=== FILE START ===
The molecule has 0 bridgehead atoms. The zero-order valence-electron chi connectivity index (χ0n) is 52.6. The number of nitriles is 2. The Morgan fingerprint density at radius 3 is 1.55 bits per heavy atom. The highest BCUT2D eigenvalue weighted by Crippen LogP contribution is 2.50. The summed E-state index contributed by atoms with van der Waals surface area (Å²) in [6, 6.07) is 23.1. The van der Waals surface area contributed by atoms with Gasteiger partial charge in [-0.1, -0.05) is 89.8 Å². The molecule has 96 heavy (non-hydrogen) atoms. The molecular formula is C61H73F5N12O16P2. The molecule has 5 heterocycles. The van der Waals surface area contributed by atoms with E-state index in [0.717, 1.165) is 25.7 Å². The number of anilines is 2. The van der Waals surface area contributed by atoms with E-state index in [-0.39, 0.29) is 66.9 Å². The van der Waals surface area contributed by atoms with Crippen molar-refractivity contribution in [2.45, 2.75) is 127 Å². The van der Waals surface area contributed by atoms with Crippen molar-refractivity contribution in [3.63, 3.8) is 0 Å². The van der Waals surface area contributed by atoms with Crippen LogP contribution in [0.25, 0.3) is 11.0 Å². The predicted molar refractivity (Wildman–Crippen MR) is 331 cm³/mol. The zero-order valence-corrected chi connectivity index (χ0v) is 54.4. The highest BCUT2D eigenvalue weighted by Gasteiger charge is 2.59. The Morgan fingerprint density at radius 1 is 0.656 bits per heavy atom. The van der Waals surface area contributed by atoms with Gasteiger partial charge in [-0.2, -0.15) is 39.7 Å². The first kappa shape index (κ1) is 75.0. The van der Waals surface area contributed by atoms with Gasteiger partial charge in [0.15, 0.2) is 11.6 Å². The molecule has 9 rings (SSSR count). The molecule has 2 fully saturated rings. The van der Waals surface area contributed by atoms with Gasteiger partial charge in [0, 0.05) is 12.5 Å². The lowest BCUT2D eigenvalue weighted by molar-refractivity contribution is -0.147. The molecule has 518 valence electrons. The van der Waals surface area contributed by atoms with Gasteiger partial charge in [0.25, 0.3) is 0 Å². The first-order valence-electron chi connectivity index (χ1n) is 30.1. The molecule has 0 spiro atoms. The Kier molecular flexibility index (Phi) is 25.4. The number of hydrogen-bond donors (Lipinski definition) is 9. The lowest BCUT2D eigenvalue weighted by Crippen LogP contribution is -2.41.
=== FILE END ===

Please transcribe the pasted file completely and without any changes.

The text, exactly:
The molecule has 0 bridgehead atoms. The zero-order valence-electron chi connectivity index (χ0n) is 52.6. The number of nitriles is 2. The Morgan fingerprint density at radius 3 is 1.55 bits per heavy atom. The highest BCUT2D eigenvalue weighted by Crippen LogP contribution is 2.50. The summed E-state index contributed by atoms with van der Waals surface area (Å²) in [6, 6.07) is 23.1. The van der Waals surface area contributed by atoms with Gasteiger partial charge in [-0.1, -0.05) is 89.8 Å². The molecule has 96 heavy (non-hydrogen) atoms. The molecular formula is C61H73F5N12O16P2. The molecule has 5 heterocycles. The van der Waals surface area contributed by atoms with E-state index in [0.717, 1.165) is 25.7 Å². The number of anilines is 2. The van der Waals surface area contributed by atoms with E-state index in [-0.39, 0.29) is 66.9 Å². The van der Waals surface area contributed by atoms with Crippen molar-refractivity contribution in [2.45, 2.75) is 127 Å². The van der Waals surface area contributed by atoms with Crippen molar-refractivity contribution in [3.63, 3.8) is 0 Å². The van der Waals surface area contributed by atoms with Crippen LogP contribution in [0.25, 0.3) is 11.0 Å². The predicted molar refractivity (Wildman–Crippen MR) is 331 cm³/mol. The zero-order valence-corrected chi connectivity index (χ0v) is 54.4. The highest BCUT2D eigenvalue weighted by Gasteiger charge is 2.59. The Morgan fingerprint density at radius 1 is 0.656 bits per heavy atom. The van der Waals surface area contributed by atoms with Gasteiger partial charge in [-0.2, -0.15) is 39.7 Å². The first kappa shape index (κ1) is 75.0. The van der Waals surface area contributed by atoms with Gasteiger partial charge in [0.15, 0.2) is 11.6 Å². The molecule has 9 rings (SSSR count). The molecule has 2 fully saturated rings. The van der Waals surface area contributed by atoms with Gasteiger partial charge in [0, 0.05) is 12.5 Å². The lowest BCUT2D eigenvalue weighted by molar-refractivity contribution is -0.147. The molecule has 518 valence electrons. The van der Waals surface area contributed by atoms with Gasteiger partial charge in [0.25, 0.3) is 0 Å². The first-order valence-electron chi connectivity index (χ1n) is 30.1. The molecule has 0 spiro atoms. The Kier molecular flexibility index (Phi) is 25.4. The number of hydrogen-bond donors (Lipinski definition) is 9. The lowest BCUT2D eigenvalue weighted by Crippen LogP contribution is -2.41.